I'm just confused with what happens with keys that are already in the database. Imagine that a new keyserver starts up with an out-of-date keydump, which is missing some keys that have non-exportable certifications. When that keyserver reconciles with one that does have these, aren't these going to lead to an exception being thrown somewhere?
Rather than throwing an exception, I would have thought the right thing to do would be to filter out such certificates when you see them, or when you do a merge. Then, if one SKS server ran a search-and-destroy mission to filter out such certificates on its local copy, then it would cause merges with everyone that it gossiped with, thus squashing them from the whole network.
That said, it's a little tricky during the period when some servers have this rule and some don't since the certificate squashing will happen on one side and not the other, leading to inconsistent handling of keys, and thus persistent differences.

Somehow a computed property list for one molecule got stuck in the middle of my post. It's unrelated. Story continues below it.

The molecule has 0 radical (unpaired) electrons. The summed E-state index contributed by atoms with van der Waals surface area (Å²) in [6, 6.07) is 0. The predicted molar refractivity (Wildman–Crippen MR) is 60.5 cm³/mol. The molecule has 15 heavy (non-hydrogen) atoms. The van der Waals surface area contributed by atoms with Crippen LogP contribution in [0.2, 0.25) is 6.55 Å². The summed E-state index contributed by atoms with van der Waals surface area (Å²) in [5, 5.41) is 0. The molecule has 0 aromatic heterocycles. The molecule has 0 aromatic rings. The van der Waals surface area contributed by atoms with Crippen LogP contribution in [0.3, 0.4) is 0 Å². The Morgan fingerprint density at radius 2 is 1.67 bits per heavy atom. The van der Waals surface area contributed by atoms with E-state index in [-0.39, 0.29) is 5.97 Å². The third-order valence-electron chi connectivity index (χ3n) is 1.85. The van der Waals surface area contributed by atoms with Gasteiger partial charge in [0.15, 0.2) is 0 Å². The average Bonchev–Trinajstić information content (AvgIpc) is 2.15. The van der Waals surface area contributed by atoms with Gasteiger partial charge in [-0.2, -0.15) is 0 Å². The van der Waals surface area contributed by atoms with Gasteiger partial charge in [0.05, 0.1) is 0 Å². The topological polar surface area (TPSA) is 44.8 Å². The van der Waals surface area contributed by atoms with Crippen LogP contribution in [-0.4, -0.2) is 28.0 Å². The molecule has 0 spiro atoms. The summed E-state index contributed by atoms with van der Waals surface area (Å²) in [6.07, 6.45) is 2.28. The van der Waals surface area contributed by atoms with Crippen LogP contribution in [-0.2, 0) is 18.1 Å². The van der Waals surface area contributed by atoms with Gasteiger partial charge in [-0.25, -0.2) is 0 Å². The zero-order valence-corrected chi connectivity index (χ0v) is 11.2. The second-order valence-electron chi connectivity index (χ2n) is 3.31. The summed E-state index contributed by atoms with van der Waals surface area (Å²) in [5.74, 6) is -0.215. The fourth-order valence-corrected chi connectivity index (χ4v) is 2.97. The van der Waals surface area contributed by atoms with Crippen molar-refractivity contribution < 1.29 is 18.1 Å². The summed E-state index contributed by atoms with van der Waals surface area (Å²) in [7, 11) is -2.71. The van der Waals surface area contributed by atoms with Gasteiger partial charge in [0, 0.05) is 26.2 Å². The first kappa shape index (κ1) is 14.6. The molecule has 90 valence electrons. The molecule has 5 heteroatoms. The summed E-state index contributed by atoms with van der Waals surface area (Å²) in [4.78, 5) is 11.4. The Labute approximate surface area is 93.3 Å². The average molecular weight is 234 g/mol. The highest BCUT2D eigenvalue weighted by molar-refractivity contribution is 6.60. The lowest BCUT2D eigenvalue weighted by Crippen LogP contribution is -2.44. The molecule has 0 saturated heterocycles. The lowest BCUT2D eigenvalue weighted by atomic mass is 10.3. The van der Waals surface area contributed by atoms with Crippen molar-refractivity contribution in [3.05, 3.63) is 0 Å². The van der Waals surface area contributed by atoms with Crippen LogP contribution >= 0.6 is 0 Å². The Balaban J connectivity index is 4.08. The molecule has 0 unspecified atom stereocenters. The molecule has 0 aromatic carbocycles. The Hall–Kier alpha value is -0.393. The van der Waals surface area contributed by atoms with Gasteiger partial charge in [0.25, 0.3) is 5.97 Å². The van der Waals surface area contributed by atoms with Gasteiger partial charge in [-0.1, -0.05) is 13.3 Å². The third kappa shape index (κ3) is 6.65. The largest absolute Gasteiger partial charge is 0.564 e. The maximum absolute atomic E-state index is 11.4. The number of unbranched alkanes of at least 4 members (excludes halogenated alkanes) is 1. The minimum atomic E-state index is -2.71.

I only vaguely remember how it works, but I think there is a filter mechanism that is meant to deal with this case where different servers support different sets of filters on the keyset.
All in, I don't see how this patch could be doing the right thing.
Another very simple thing we can do: do this kind of filtering only on keys submitted through the HTTP interface, not through reconciled keys. Then you can stop this problem for new keys, without disrupting the replication mechanism.
can you propose an alternate patch that you think would be doing the right thing? I see the filter lists in fixkey.ml, but i don't see how to implement a new one in that framework.
i agree that the synchronization phase across machines with/without this patch would be awkward, but it's better to have the awkward phase than to actively propagate data that is marked for non-propagation.